Check out this week’s Weekly Roundup for breaking news affecting San Francisco Bay.
Los Angeles Times 5/15/13
Volunteers pull tons (and tons) of trash from California waterways
The Ocean Conservancy has run the numbers, and over the course of a single day in September 2012, more than 500,000 volunteers from across the globe collected 10 million pounds of trash from beaches and waterways. The top three most common items collected were cigarettes and cigarette filters (2.1 million), food wrappers (1.1 million), and plastic beverage bottles (1 million).
San Jose Mercury News 5/13/13
River otters are making a comeback in the Bay Area
On a cool winter evening just before sunset, birdwatcher Helen Daley spotted something entirely unexpected slithering in the waters of Los Gatos Creek.
“I turned the binoculars on it,” Daley said. “It was moving, and the water was shaped like a ‘V.’ It dived under, and its tail slipped up. It was a tapered, long tail. It wasn’t like that of a rat or beaver.”
Daley, a nurse who lives in the Cambrian Park area of San Jose, rushed home and confirmed online that the animal she saw was a North American river otter.
Green vs. green: The slimy battle for Drakes Bay
It’s springtime at the Point Reyes National Seashore, about an hour outside of San Francisco, and the cold wind whips off the sea and through the tall grass along the cliffs. Cows wander and graze along the fingers of land that reach out into the estuary’s tiny bays, an area altogether encompassing just over three square miles.
Beyond the estuary, at the outer edges of the seashore, seals sun themselves on the beaches, packed in tightly and squirming along the shoreline.
From March through June, the estuary is quiet. The seashore boasts more than 28,000 acres of agricultural land, most of it for beef and dairy production — but it’s pupping season for the seals, and the National Park Service has instated its annual ban on the motorboats that usually zip around the estuary, planting and harvesting millions of oysters for the Drakes Bay Oyster Company.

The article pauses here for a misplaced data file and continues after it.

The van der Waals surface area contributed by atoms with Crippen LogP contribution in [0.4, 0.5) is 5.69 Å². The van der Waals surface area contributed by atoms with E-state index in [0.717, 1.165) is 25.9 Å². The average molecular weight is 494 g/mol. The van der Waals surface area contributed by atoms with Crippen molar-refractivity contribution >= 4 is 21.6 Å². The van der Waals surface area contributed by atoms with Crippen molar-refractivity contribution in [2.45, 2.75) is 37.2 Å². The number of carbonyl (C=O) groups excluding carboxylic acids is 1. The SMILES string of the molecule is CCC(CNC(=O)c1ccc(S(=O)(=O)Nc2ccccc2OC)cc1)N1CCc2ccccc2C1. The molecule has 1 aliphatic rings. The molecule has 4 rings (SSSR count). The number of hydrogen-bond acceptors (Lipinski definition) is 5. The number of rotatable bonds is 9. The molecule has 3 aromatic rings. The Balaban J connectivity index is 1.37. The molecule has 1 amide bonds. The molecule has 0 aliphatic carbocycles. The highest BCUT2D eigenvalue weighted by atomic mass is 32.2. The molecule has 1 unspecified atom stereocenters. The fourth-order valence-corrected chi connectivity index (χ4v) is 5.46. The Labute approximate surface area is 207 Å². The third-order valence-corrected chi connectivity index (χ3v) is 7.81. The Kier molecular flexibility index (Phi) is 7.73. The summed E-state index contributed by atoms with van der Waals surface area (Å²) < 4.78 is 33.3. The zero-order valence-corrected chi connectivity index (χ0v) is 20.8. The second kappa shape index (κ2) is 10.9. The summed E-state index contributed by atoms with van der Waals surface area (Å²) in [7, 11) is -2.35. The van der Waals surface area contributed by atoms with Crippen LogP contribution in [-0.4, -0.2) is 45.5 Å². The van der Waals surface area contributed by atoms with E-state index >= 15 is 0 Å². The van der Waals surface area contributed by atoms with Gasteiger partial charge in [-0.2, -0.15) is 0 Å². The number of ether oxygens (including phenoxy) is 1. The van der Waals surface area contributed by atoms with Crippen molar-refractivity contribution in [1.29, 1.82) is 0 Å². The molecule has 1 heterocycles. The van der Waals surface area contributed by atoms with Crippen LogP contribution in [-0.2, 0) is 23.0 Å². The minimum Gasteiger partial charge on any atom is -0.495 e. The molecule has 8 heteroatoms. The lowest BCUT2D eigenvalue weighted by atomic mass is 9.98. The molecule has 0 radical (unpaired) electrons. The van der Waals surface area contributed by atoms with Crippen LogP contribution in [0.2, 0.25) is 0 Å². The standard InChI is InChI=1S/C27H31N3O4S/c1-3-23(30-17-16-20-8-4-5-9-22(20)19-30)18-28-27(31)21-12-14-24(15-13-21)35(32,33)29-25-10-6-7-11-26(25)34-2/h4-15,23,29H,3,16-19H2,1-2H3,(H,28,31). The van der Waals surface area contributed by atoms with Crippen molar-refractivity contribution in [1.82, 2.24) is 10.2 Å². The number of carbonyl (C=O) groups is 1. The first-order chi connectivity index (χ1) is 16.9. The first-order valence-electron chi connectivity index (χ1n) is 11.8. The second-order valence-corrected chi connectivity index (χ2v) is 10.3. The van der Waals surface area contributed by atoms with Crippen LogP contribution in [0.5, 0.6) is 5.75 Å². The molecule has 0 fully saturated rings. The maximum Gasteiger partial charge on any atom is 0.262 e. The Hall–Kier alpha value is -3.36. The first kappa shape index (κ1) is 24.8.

Marin Independent Journal 5/10/13
Environmentalists, officials turn out in Tiburon to cheer SF Bay wetlands designation
With choppy Richardson Bay as a backdrop, dozens of people gathered at the Lyford House in Tiburon on a breezy Friday afternoon to celebrate the naming of San Francisco Bay as an international Ramsar “wetland of importance.”
The designation adds the bay to a list of protected areas under an international treaty among 163 countries signed in Ramsar, Iran, in 1971 to limit damaging development along ecologically important waterways.
“It took more than four years to make all this happen,” said Rowan Gould, deputy director of operations for the U.S. Fish and Wildlife Service. “Wetlands are not only internationally important, they are important in the communities we live in.”
Daily Kos 5/12/13
Costa Introduces Legislation To Strip ESA Protections For Delta Fish
Congressman Jim Costa (D-Fresno) has introduced legislation to exempt the Central Valley and State Water projects from Delta pumping restrictions required under the Endangered Species Act to protect Central Valley salmon and Delta smelt.
Costa claimed the “More Water and Security for Californians Act” would “significantly increase” the water supply in the Valley and growers who receive water from the Central Valley Project (CVP) and the State Water Project (SWP) would see greater “water security.”
Determined kids in small California town push for plastic bag ban
You may have read about some hardworking, smart, and civic-minded students who, back in 2011 and 2012, fought to keep their local river park open. Fought and won, actually. Well, students from that same school, Grass Valley Charter in Grass Valley, Calif., are now on to another battle — with the help of students from other area schools, they want to push Nevada County to put a ban on single-use plastic bags and start charging for paper bags. These kids are unstoppable.